Grant turned to see Zeke unconscious, foaming at the mouth, convulsing. He estimated that Upshaw was unconscious for 10 to 15 seconds. As they talked about calling 911, Upshaw came to.

"He didn't say anything. He was just more like in shock mode, like, 'did I really black out?'" Grant said. "We were thinking it was because it was hot. ... I wouldn't think it was something to do with the heart."

They gave him a sports drink and a granola bar, and Zeke called his girlfriend. "He said, 'Baby, I fainted like 30 minutes ago. I'm fine. I just want to get checked out. So, please take me to the hospital.'" Julia Turner said. "I was like, 'What happened?' He said, 'I think I was dehydrated.' He looked fine. He was normal, like nothing happened."

Upshaw stayed in the hospital overnight for observation. The hospital report has several references to possible dehydration, but a blood test showed something else: elevated troponin, a protein released into the bloodstream when the heart is damaged.

The next morning Zeke was discharged. Among the instructions on his discharge papers: "You may resume your normal activities when you are feeling back to normal."

On June 23, Upshaw had an echocardiogram. The report identified his heart as having "left ventricular cardiomyopathy," a thickening of the heart wall.

But even in hindsight, the indications were unclear. Some thickness in the left ventricle is not uncommon in athletes. The more you use the muscle, the thicker it can get, which can lead to a benign condition known as "athlete's heart."

Martin Maron, a cardiologist and the director of the Hypertrophic Cardiomyopathy Center at Tufts Medical Center in Boston, reviewed all of Upshaw's medical reports, including his three echocardiograms, at ESPN's request. He also asked one of his partners to review them. Both agreed there was nothing in any of those screenings to indicate heart disease.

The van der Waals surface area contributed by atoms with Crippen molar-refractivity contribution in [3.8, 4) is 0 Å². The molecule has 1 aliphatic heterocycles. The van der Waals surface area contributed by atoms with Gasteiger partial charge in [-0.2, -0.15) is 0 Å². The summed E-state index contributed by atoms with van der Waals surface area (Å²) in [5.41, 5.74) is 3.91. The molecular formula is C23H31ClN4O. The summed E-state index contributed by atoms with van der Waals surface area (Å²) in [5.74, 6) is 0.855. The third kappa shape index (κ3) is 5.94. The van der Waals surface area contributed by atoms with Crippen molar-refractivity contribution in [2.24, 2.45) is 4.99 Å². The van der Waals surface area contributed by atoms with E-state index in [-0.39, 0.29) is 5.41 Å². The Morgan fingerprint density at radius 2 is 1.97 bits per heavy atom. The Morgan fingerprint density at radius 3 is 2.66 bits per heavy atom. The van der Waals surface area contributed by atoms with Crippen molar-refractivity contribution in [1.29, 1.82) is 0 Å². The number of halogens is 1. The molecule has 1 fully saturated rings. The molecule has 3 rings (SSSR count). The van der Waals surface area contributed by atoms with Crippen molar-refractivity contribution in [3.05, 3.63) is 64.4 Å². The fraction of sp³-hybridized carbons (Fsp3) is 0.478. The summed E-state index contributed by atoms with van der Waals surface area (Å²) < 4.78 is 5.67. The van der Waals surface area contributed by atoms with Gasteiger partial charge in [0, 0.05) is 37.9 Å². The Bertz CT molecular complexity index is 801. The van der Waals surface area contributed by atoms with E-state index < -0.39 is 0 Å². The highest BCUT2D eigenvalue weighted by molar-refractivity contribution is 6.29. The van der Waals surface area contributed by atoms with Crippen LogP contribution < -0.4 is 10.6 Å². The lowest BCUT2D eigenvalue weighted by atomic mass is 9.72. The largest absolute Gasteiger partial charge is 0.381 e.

"It wasn't even a close call," Maron said.

According to hospital records, as well as Jewel Upshaw, Julia Turner and a hospital employee, Upshaw was told he could return to activity when he felt ready. Jewel Upshaw and Turner said they don't believe Zeke knew he had a heart condition.

"If he knew he had a problem he wouldn't have played. He would have told me," Jewel said. "They said he was cleared to play in a couple of days. He told me everything. Julia, too."

ESPN spoke to all but two of Zeke's Drive teammates. All said he never mentioned the fainting episode or expressed concerns about his health.

"No one ever heard about it," said teammate and close friend Kenneth "Speedy" Smith. "I'm sure no one knew anything of it."

MARON ALSO REVIEWED two videos of Upshaw from the night of his collapse, one from the game broadcast and one shot by a fan. He was among 15 of 17 medical experts ESPN interviewed who said they could find no reasonable explanation why team medical personnel and the EMTs at no point in the video can be seen checking Zeke's pulse. No one appears to check if he is breathing. No one turns him over. No one uses a defibrillator that can be seen on the stretcher.

"The first thing you have to be thinking in this situation is, could this person be in a cardiac-arrest situation? And the way you would know that is you would take a pulse," Maron said.

Watching the way Upshaw suddenly went to his knees and then facedown on the court, Maron said it's unlikely Upshaw felt anything. He lost consciousness immediately. Some people who go into sudden cardiac arrest and are revived don't have any memory of it.